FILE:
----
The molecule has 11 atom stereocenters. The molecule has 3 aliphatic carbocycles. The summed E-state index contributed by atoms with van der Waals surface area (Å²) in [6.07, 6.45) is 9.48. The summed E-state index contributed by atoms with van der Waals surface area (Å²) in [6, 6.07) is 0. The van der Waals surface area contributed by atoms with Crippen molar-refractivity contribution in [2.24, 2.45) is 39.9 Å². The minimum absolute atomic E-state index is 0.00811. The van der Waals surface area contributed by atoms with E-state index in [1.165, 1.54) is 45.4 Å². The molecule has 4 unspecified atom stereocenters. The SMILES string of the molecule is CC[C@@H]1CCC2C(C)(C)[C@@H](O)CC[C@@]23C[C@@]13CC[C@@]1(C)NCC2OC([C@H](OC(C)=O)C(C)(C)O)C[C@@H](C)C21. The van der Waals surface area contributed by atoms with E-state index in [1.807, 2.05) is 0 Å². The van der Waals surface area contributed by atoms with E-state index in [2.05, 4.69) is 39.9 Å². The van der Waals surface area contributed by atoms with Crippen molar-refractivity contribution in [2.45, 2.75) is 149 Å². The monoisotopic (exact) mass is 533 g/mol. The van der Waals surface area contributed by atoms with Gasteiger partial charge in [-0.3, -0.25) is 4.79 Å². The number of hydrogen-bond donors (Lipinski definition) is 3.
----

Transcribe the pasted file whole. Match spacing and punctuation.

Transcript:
The molecule has 11 atom stereocenters. The molecule has 3 aliphatic carbocycles. The summed E-state index contributed by atoms with van der Waals surface area (Å²) in [6.07, 6.45) is 9.48. The summed E-state index contributed by atoms with van der Waals surface area (Å²) in [6, 6.07) is 0. The van der Waals surface area contributed by atoms with Crippen molar-refractivity contribution in [2.24, 2.45) is 39.9 Å². The minimum absolute atomic E-state index is 0.00811. The van der Waals surface area contributed by atoms with E-state index in [1.165, 1.54) is 45.4 Å². The molecule has 4 unspecified atom stereocenters. The SMILES string of the molecule is CC[C@@H]1CCC2C(C)(C)[C@@H](O)CC[C@@]23C[C@@]13CC[C@@]1(C)NCC2OC([C@H](OC(C)=O)C(C)(C)O)C[C@@H](C)C21. The van der Waals surface area contributed by atoms with E-state index in [1.807, 2.05) is 0 Å². The van der Waals surface area contributed by atoms with E-state index in [2.05, 4.69) is 39.9 Å². The van der Waals surface area contributed by atoms with Crippen molar-refractivity contribution in [2.45, 2.75) is 149 Å². The monoisotopic (exact) mass is 533 g/mol. The van der Waals surface area contributed by atoms with Gasteiger partial charge in [-0.3, -0.25) is 4.79 Å². The number of hydrogen-bond donors (Lipinski definition) is 3.